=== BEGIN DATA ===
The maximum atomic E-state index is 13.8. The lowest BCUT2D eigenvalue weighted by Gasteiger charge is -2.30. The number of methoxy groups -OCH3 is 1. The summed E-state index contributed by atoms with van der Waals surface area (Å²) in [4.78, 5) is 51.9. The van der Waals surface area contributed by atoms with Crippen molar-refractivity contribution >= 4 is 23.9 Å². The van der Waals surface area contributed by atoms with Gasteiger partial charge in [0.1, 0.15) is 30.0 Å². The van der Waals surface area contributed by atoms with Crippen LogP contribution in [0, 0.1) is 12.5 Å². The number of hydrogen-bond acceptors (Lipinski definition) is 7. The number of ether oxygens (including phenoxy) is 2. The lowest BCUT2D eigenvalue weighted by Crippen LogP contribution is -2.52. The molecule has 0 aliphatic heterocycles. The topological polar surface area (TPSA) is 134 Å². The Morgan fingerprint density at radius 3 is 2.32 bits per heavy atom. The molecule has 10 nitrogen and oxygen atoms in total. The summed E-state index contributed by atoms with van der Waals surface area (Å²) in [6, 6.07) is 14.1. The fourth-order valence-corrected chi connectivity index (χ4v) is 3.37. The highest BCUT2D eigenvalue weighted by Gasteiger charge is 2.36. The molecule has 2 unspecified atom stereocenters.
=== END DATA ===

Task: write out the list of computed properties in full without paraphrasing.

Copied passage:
The maximum atomic E-state index is 13.8. The lowest BCUT2D eigenvalue weighted by Gasteiger charge is -2.30. The number of methoxy groups -OCH3 is 1. The summed E-state index contributed by atoms with van der Waals surface area (Å²) in [4.78, 5) is 51.9. The van der Waals surface area contributed by atoms with Crippen molar-refractivity contribution >= 4 is 23.9 Å². The van der Waals surface area contributed by atoms with Gasteiger partial charge in [0.1, 0.15) is 30.0 Å². The van der Waals surface area contributed by atoms with Crippen LogP contribution in [0, 0.1) is 12.5 Å². The number of hydrogen-bond acceptors (Lipinski definition) is 7. The number of ether oxygens (including phenoxy) is 2. The lowest BCUT2D eigenvalue weighted by Crippen LogP contribution is -2.52. The molecule has 0 aliphatic heterocycles. The topological polar surface area (TPSA) is 134 Å². The Morgan fingerprint density at radius 3 is 2.32 bits per heavy atom. The molecule has 10 nitrogen and oxygen atoms in total. The summed E-state index contributed by atoms with van der Waals surface area (Å²) in [6, 6.07) is 14.1. The fourth-order valence-corrected chi connectivity index (χ4v) is 3.37. The highest BCUT2D eigenvalue weighted by Gasteiger charge is 2.36. The molecule has 2 unspecified atom stereocenters.